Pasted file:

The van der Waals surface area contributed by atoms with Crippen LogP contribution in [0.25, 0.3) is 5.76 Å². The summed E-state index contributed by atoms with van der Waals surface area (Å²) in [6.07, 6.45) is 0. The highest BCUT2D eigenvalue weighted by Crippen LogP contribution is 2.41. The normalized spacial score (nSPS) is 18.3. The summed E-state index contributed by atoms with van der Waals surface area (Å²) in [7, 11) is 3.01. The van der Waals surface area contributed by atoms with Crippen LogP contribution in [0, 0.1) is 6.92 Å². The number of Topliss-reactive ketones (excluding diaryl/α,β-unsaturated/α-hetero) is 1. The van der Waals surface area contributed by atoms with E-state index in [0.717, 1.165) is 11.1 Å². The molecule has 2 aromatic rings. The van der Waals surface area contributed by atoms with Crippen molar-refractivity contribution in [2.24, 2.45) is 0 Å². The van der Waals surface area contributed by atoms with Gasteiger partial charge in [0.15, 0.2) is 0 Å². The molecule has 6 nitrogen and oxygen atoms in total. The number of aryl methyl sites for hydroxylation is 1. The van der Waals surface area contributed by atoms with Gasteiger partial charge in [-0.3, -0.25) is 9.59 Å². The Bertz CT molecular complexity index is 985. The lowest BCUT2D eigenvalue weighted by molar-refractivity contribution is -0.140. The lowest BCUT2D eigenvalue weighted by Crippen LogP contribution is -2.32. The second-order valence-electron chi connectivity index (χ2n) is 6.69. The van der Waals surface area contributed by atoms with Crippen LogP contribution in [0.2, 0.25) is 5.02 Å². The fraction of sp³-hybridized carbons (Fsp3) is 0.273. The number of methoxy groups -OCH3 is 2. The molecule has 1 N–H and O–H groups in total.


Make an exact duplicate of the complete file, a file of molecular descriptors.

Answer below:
The van der Waals surface area contributed by atoms with Crippen LogP contribution in [0.25, 0.3) is 5.76 Å². The summed E-state index contributed by atoms with van der Waals surface area (Å²) in [6.07, 6.45) is 0. The highest BCUT2D eigenvalue weighted by Crippen LogP contribution is 2.41. The normalized spacial score (nSPS) is 18.3. The summed E-state index contributed by atoms with van der Waals surface area (Å²) in [7, 11) is 3.01. The van der Waals surface area contributed by atoms with Crippen LogP contribution in [0, 0.1) is 6.92 Å². The number of Topliss-reactive ketones (excluding diaryl/α,β-unsaturated/α-hetero) is 1. The van der Waals surface area contributed by atoms with E-state index in [0.717, 1.165) is 11.1 Å². The molecule has 2 aromatic rings. The van der Waals surface area contributed by atoms with Crippen molar-refractivity contribution in [2.24, 2.45) is 0 Å². The van der Waals surface area contributed by atoms with Gasteiger partial charge in [0.15, 0.2) is 0 Å². The molecule has 6 nitrogen and oxygen atoms in total. The number of aryl methyl sites for hydroxylation is 1. The van der Waals surface area contributed by atoms with Gasteiger partial charge in [-0.3, -0.25) is 9.59 Å². The Bertz CT molecular complexity index is 985. The lowest BCUT2D eigenvalue weighted by molar-refractivity contribution is -0.140. The lowest BCUT2D eigenvalue weighted by Crippen LogP contribution is -2.32. The second-order valence-electron chi connectivity index (χ2n) is 6.69. The van der Waals surface area contributed by atoms with Crippen LogP contribution in [0.2, 0.25) is 5.02 Å². The fraction of sp³-hybridized carbons (Fsp3) is 0.273. The number of methoxy groups -OCH3 is 2. The molecule has 1 N–H and O–H groups in total.